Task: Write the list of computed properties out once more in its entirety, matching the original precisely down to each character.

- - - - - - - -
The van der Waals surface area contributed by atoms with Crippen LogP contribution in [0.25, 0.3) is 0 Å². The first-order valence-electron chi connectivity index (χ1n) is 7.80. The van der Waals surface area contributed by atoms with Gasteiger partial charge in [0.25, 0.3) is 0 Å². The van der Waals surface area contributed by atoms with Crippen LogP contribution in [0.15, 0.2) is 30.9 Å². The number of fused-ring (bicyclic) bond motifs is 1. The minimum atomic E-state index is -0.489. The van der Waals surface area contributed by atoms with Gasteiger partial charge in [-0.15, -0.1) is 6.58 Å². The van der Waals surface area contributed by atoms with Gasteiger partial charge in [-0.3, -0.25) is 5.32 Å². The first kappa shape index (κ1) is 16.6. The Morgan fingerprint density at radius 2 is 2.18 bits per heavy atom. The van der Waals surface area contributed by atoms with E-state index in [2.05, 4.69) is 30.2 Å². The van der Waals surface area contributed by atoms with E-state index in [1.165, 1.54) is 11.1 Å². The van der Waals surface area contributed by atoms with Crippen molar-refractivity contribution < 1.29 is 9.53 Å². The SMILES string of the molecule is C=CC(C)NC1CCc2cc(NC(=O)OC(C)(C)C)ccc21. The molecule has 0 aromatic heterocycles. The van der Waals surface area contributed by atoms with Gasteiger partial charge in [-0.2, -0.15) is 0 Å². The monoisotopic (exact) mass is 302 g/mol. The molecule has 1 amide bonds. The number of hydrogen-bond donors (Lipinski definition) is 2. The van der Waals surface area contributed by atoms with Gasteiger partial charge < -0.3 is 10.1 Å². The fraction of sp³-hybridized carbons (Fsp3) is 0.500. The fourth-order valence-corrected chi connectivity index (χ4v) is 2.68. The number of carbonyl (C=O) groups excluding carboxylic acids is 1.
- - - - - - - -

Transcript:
The van der Waals surface area contributed by atoms with Crippen LogP contribution in [0.25, 0.3) is 0 Å². The first-order valence-electron chi connectivity index (χ1n) is 7.80. The van der Waals surface area contributed by atoms with Gasteiger partial charge in [0.25, 0.3) is 0 Å². The van der Waals surface area contributed by atoms with Crippen LogP contribution in [0.15, 0.2) is 30.9 Å². The number of fused-ring (bicyclic) bond motifs is 1. The minimum atomic E-state index is -0.489. The van der Waals surface area contributed by atoms with Gasteiger partial charge in [-0.15, -0.1) is 6.58 Å². The van der Waals surface area contributed by atoms with Gasteiger partial charge in [-0.3, -0.25) is 5.32 Å². The first kappa shape index (κ1) is 16.6. The Morgan fingerprint density at radius 2 is 2.18 bits per heavy atom. The van der Waals surface area contributed by atoms with E-state index in [2.05, 4.69) is 30.2 Å². The van der Waals surface area contributed by atoms with E-state index in [1.165, 1.54) is 11.1 Å². The van der Waals surface area contributed by atoms with Crippen molar-refractivity contribution < 1.29 is 9.53 Å². The SMILES string of the molecule is C=CC(C)NC1CCc2cc(NC(=O)OC(C)(C)C)ccc21. The molecule has 0 aromatic heterocycles. The van der Waals surface area contributed by atoms with Gasteiger partial charge in [-0.2, -0.15) is 0 Å². The monoisotopic (exact) mass is 302 g/mol. The molecule has 1 amide bonds. The number of hydrogen-bond donors (Lipinski definition) is 2. The van der Waals surface area contributed by atoms with Gasteiger partial charge < -0.3 is 10.1 Å². The fraction of sp³-hybridized carbons (Fsp3) is 0.500. The fourth-order valence-corrected chi connectivity index (χ4v) is 2.68. The number of carbonyl (C=O) groups excluding carboxylic acids is 1.